Call me crazy, but one of the things I look forward to each Thanksgiving is making Thanksgiving dinner! I roll out of bed bright and early, and am ready to get the day started. There is just something about all the aromatics filling the kitchen, and Christmas music playing in the background that puts me in the holiday mood. I especially enjoy making the turkey, and pride myself in making non-dry turkeys. I’m normally not a picky eater, and will eat just about anything… but dry protein is hard for this girl to stomach. I mean, you’re talking to someone who likes to eat their steak rare.

I’ve tried a few really great turkey recipes over the years, but my absolute favorite has to be the one from Alton Brown! That man is like the protein god to me!

To ensure a moist turkey, brining is key. It’s a little intimidating if you’ve never done it before, but the execution itself is pretty simple. All you’re really doing is immersing the bird in a huge bucket of salt water for a few days.


  • 1 cup kosher salt
  • 1/2 cup light brown sugar
  • 1 gallon vegetable stock
  • 1 tablespoon black peppercorns
  • 1 1/2 teaspoons allspice berries
  • 1 1/2 teaspoons chopped candied ginger
  • 1 gallon heavily iced water

Directions: Start defrosting the turkey if you bought a frozen one (the rule of thumb is to allow 24 hours of thaw time for every 5 lbs of turkey). Make the brine by combining all the ingredients listed for the brine (except the gallon of iced water) and boil them in a large stockpot over medium-high heat. Let cool to room temperature, then refrigerate.

The night before Thanksgiving – combine the brine, water, and ice in a 5-gallon bucket.  Place thawed turkey breast side down in the brine. Cover and place in a cool place for 8-16 hours. Turn the turkey halfway through the brining process.


  • 14-16 pound turkey
  • 1 red apple
  • 1/2 onion, sliced
  • 1 cinnamon stick
  • 1 cup water
  • 4 sprigs rosemary
  • 6 leaves sage
  • canola oil

Directions: Remove turkey from the brine, and rinse inside and out with cold water. Discard the brine, then pat the turkey really well until it is as dry as possible (if you have time, put the turkey back in the refrigerator for another hour or two to really dry out the skin – the drier it is, the crispier the skin!).

Preheat oven to 500 degrees, making sure rack is at the bottom third of the oven. Place turkey on roasting rack. Combine the apple, onion, cinnamon stick, and 1 cup of water in a microwave safe dish and microwave on high for 5 minutes. Place the steeped aromatics, along with the rosemary and sage, into the cavity of the bird. Tuck the wings underneath the bird and coat the skin liberally with canola oil.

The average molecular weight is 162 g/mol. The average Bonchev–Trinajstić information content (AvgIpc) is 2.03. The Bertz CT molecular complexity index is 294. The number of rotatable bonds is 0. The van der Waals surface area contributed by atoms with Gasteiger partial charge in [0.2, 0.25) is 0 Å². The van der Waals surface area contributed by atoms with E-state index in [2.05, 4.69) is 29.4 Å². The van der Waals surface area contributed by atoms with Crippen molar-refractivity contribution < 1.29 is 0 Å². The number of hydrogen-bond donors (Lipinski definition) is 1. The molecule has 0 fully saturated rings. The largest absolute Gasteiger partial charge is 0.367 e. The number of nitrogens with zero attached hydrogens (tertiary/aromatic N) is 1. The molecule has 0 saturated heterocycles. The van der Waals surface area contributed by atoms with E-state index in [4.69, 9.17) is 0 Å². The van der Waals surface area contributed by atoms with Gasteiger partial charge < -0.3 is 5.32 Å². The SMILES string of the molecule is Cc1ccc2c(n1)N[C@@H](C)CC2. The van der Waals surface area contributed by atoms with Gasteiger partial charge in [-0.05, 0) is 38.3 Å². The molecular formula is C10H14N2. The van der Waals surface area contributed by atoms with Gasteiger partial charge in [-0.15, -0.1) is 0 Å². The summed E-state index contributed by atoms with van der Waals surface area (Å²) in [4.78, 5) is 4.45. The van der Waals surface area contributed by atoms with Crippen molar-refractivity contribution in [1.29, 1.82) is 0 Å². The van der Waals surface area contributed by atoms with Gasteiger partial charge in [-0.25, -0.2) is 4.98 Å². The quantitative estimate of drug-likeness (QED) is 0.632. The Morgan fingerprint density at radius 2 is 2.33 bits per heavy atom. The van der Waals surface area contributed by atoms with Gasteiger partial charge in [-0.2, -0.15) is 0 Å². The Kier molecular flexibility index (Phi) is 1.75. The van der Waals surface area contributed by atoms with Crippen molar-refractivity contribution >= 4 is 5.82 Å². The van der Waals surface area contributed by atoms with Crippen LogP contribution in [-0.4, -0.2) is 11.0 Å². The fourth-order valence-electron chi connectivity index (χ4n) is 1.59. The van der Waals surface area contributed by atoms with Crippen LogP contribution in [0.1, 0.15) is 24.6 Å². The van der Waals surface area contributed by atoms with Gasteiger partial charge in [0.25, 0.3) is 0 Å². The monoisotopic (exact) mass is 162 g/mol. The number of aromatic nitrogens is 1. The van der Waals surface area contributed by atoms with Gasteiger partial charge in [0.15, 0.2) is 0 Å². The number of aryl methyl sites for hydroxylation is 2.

Create a foil tent for the breast portion of the bird (this is to make sure the breasts don’t overcook since that is the least fatty part of the bird). To create the tent, cut a piece of heavy duty aluminum foil that when folded in half is big enough to cover the turkey’s breast. Lay this onto the breast, shiny side up, and mold it into a breastplate (basically, a triangular sheath that covers the breast meat completely).

Roast turkey at 500 degrees for 30 minutes, then reduce the temperature to 350 degrees for the remainder of the roasting time. For a fresh turkey of this size, that would be about 2-2 1/2 hours. Once the breast meat hits an internal temperature of 161 degrees F, the turkey is done. Let it rest for 20 minutes before carving. Bon appetit!

Some tips:

  • Cooking times will differ depending on whether your bird was fresh or frozen.  Rule of thumb is 20 minutes per pound in a 350 degree F oven for a defrosted turkey, and 10 to 15 minutes per pound for a fresh turkey.
  • For crisper skin, pat the skin of the turkey as dry as possible  Ideally, you’d want to dry it out for at least an hour in the fridge once you take it out of the brine and pat it dry.
  • Once you put the turkey in the oven, resist the urge to open that door and check on the turkey, it will dry it out.
  • Let the turkey have enough rest time once it’s done, so you don’t lose all the juices by carving it too soon.

Adapted from: Good Eats Roast Turkey by Alton Brown

Do you have a go-to turkey recipe?